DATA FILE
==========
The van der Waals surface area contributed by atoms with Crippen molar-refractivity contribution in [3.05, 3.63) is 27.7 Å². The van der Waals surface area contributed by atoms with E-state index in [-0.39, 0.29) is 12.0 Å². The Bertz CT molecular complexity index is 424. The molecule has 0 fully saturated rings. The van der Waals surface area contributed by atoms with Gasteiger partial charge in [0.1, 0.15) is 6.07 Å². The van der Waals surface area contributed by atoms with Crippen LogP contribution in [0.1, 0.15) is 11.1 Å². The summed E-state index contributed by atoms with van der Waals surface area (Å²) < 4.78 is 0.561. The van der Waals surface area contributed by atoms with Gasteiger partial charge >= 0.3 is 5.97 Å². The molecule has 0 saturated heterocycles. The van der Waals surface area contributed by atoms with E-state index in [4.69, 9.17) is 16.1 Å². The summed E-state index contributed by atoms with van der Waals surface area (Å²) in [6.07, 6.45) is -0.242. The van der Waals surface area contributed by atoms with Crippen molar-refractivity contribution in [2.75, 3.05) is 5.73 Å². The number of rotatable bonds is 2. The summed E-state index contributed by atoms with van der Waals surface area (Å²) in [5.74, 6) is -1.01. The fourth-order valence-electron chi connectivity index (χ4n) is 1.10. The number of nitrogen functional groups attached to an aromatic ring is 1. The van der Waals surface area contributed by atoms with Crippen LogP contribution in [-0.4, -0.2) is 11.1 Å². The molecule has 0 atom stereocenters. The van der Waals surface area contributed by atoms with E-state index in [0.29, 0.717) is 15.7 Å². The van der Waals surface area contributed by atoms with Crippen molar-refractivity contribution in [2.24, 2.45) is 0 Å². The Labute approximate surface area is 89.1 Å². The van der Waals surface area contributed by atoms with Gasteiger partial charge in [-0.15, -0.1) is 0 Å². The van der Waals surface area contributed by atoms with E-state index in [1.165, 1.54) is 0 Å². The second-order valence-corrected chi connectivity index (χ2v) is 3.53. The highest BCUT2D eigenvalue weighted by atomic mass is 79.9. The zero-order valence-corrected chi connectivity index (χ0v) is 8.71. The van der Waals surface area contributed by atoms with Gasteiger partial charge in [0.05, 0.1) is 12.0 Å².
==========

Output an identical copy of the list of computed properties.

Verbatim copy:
The van der Waals surface area contributed by atoms with Crippen molar-refractivity contribution in [3.05, 3.63) is 27.7 Å². The van der Waals surface area contributed by atoms with E-state index in [-0.39, 0.29) is 12.0 Å². The Bertz CT molecular complexity index is 424. The molecule has 0 fully saturated rings. The van der Waals surface area contributed by atoms with Gasteiger partial charge in [0.1, 0.15) is 6.07 Å². The van der Waals surface area contributed by atoms with Crippen LogP contribution in [0.1, 0.15) is 11.1 Å². The summed E-state index contributed by atoms with van der Waals surface area (Å²) < 4.78 is 0.561. The van der Waals surface area contributed by atoms with Gasteiger partial charge >= 0.3 is 5.97 Å². The molecule has 0 saturated heterocycles. The van der Waals surface area contributed by atoms with E-state index in [4.69, 9.17) is 16.1 Å². The summed E-state index contributed by atoms with van der Waals surface area (Å²) in [6.07, 6.45) is -0.242. The van der Waals surface area contributed by atoms with Crippen molar-refractivity contribution in [2.75, 3.05) is 5.73 Å². The number of rotatable bonds is 2. The summed E-state index contributed by atoms with van der Waals surface area (Å²) in [5.74, 6) is -1.01. The fourth-order valence-electron chi connectivity index (χ4n) is 1.10. The number of nitrogen functional groups attached to an aromatic ring is 1. The van der Waals surface area contributed by atoms with Crippen LogP contribution in [-0.4, -0.2) is 11.1 Å². The molecule has 0 atom stereocenters. The van der Waals surface area contributed by atoms with E-state index in [0.29, 0.717) is 15.7 Å². The van der Waals surface area contributed by atoms with Crippen molar-refractivity contribution in [2.24, 2.45) is 0 Å². The Labute approximate surface area is 89.1 Å². The van der Waals surface area contributed by atoms with Gasteiger partial charge in [-0.15, -0.1) is 0 Å². The van der Waals surface area contributed by atoms with E-state index in [1.165, 1.54) is 0 Å². The second-order valence-corrected chi connectivity index (χ2v) is 3.53. The highest BCUT2D eigenvalue weighted by atomic mass is 79.9. The zero-order valence-corrected chi connectivity index (χ0v) is 8.71. The van der Waals surface area contributed by atoms with Gasteiger partial charge in [0.05, 0.1) is 12.0 Å².